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National Non-Smoking Week: Six ways to improve your chances of living tobacco-free


A list of things to do to help a person quit smoking is pictured.
Let these six tips help you live tobacco free!

Did you know most tobacco users want to quit? Or that tobacco use is the leading cause of preventable disease and premature death in Canada? Yikes!

National Non-Smoking Week is January 19-25, 2020

For National Non-Smoking Week, let’s stop youth and non-users from ever using tobacco and nicotine products, while also helping people who want to quit. This way, we can protect everyone from the harms of second- and third-hand smoke too.

Established in 1977 by the Canadian Council for Tobacco Control, National Non-Smoking Week is meant to provide education and information to Canadians about the dangers of tobacco use and exposure to second and third-hand smoke, while encouraging and supporting those who currently smoke to quit.

Quitting is tough, but so are you!

Remember: nicotine is an addiction that causes our bodies to go through withdrawal when we don’t receive a constant supply. This makes it harder to quit.

Having the right tools, supports, and coping mechanisms in place can help improve your chances of living tobacco-free.

6 ways you can improve your chances of living tobacco and vapour-free:

  1. Have a plan in place. This is a lifestyle change! Plan for triggers and risky situations to help make sure you stay tobacco-free.
  2. Detox. Get rid of your tobacco products and ashtrays, both in the house and in the vehicle.
  3. Have open dialogue with friends, family, and coworkers. This can help keep you on track.
  4. Know your cues. If you need to hold something in the absence of a cigarette, grab a stick of celery, carrot, fidget spinner, or pen.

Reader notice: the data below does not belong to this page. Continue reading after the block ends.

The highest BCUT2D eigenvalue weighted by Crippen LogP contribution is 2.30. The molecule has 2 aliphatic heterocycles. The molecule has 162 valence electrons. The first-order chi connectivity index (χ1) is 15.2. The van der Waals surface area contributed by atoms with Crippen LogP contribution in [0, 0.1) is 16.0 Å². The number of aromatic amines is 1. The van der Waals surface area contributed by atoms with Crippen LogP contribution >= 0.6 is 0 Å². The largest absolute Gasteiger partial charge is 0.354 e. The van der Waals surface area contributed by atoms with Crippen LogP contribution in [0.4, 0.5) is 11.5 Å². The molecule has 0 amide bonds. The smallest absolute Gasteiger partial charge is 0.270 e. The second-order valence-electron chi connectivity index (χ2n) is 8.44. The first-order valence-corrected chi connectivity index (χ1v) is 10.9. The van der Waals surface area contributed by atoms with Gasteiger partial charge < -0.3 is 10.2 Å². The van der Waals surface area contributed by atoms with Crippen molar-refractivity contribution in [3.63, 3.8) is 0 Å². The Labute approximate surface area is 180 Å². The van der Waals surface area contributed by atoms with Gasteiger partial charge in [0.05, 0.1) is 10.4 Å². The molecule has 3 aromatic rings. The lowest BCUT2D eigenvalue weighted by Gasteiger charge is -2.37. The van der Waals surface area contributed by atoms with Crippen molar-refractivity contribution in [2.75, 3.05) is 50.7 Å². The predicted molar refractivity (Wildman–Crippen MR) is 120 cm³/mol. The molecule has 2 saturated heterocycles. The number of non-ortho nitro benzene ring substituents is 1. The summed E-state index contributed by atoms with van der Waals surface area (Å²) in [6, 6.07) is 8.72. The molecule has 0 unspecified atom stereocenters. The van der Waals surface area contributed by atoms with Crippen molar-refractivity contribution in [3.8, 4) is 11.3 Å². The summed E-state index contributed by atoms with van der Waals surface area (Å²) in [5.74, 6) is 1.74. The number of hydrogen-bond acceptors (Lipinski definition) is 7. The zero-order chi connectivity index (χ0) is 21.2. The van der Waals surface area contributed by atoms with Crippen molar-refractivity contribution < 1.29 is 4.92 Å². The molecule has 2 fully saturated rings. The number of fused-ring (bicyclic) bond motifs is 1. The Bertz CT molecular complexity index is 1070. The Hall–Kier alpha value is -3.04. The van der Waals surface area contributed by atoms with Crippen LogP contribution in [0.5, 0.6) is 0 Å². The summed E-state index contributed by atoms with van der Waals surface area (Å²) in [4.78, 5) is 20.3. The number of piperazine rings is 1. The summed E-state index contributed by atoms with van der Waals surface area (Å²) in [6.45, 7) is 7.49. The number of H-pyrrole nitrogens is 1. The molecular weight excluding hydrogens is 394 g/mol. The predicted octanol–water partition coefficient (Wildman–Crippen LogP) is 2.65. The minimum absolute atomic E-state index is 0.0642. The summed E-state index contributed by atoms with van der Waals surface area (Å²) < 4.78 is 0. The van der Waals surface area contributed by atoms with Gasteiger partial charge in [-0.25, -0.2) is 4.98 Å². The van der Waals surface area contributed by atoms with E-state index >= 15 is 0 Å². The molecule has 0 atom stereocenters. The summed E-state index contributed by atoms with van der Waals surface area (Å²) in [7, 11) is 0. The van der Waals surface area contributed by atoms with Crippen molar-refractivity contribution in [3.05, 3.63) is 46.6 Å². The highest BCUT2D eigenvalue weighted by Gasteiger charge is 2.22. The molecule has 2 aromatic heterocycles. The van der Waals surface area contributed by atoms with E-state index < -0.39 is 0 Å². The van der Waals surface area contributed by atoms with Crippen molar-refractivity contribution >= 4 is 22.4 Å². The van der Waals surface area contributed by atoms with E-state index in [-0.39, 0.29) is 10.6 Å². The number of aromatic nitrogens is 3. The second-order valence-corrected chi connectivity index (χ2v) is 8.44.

5. Get counselling. Evidence shows that having a counselor or peer-support group is effective when it comes to quitting.
  6. Combine tobacco cessation services with nicotine replacement therapy and medication. This combo makes you three to four times more likely to quit.

There are many reasons to quit tobacco products, and quitting can be difficult. If you or someone you know wants to quit or decrease their tobacco use, encourage them to talk to their primary care provider (such as a doctor or nurse practitioner).

These tobacco cessation resources can also be used:

  • QuitNow offers free information, support, and counseling by trained professionals over the phone, or by text or email.
  • BC Smoking Cessation Program: everyone in BC can access 12 weeks of free nicotine replacement therapy (gum, patch, inhaler, and lozenges) per calendar year through their local pharmacy. Women who are pregnant or lactating are advised to consult with their doctor or pharmacist.
  • First Nations Health Authority offers supplementary coverage for nicotine replacement therapy.

Note: In this post, as in most public health messages, “tobacco use” refers to the use of commercial tobacco products like cigarettes and chewing tobacco as opposed to traditional uses of tobacco.